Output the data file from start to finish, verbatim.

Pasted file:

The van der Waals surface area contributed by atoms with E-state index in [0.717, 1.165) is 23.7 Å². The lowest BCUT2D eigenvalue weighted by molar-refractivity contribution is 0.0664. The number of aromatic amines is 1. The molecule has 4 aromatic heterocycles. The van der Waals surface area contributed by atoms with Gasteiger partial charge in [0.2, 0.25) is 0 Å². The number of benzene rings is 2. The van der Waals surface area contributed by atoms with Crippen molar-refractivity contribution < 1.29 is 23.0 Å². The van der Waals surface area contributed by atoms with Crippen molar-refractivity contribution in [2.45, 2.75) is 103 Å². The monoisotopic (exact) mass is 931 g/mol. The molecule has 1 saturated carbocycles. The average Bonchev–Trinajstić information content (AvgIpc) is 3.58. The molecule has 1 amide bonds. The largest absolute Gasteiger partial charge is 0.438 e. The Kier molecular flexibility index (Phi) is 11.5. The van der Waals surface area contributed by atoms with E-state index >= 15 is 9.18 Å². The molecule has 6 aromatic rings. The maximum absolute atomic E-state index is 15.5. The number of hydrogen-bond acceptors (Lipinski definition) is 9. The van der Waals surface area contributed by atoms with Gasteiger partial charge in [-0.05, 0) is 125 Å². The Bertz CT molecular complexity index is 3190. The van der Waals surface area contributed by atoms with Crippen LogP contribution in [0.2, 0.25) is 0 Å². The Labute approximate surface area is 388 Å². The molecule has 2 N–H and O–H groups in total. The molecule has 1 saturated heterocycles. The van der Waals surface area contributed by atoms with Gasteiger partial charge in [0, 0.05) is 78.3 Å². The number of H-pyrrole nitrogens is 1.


The van der Waals surface area contributed by atoms with E-state index in [0.717, 1.165) is 23.7 Å². The lowest BCUT2D eigenvalue weighted by molar-refractivity contribution is 0.0664. The number of aromatic amines is 1. The molecule has 4 aromatic heterocycles. The van der Waals surface area contributed by atoms with Gasteiger partial charge in [0.2, 0.25) is 0 Å². The number of benzene rings is 2. The van der Waals surface area contributed by atoms with Crippen molar-refractivity contribution < 1.29 is 23.0 Å². The van der Waals surface area contributed by atoms with Crippen molar-refractivity contribution in [2.45, 2.75) is 103 Å². The monoisotopic (exact) mass is 931 g/mol. The molecule has 1 saturated carbocycles. The average Bonchev–Trinajstić information content (AvgIpc) is 3.58. The molecule has 1 amide bonds. The largest absolute Gasteiger partial charge is 0.438 e. The Kier molecular flexibility index (Phi) is 11.5. The van der Waals surface area contributed by atoms with E-state index >= 15 is 9.18 Å². The molecule has 6 aromatic rings. The maximum absolute atomic E-state index is 15.5. The number of hydrogen-bond acceptors (Lipinski definition) is 9. The van der Waals surface area contributed by atoms with Gasteiger partial charge in [-0.05, 0) is 125 Å². The Bertz CT molecular complexity index is 3190. The van der Waals surface area contributed by atoms with Crippen LogP contribution in [0.2, 0.25) is 0 Å². The Labute approximate surface area is 388 Å². The molecule has 2 N–H and O–H groups in total. The molecule has 1 saturated heterocycles. The van der Waals surface area contributed by atoms with Gasteiger partial charge in [0, 0.05) is 78.3 Å². The number of H-pyrrole nitrogens is 1.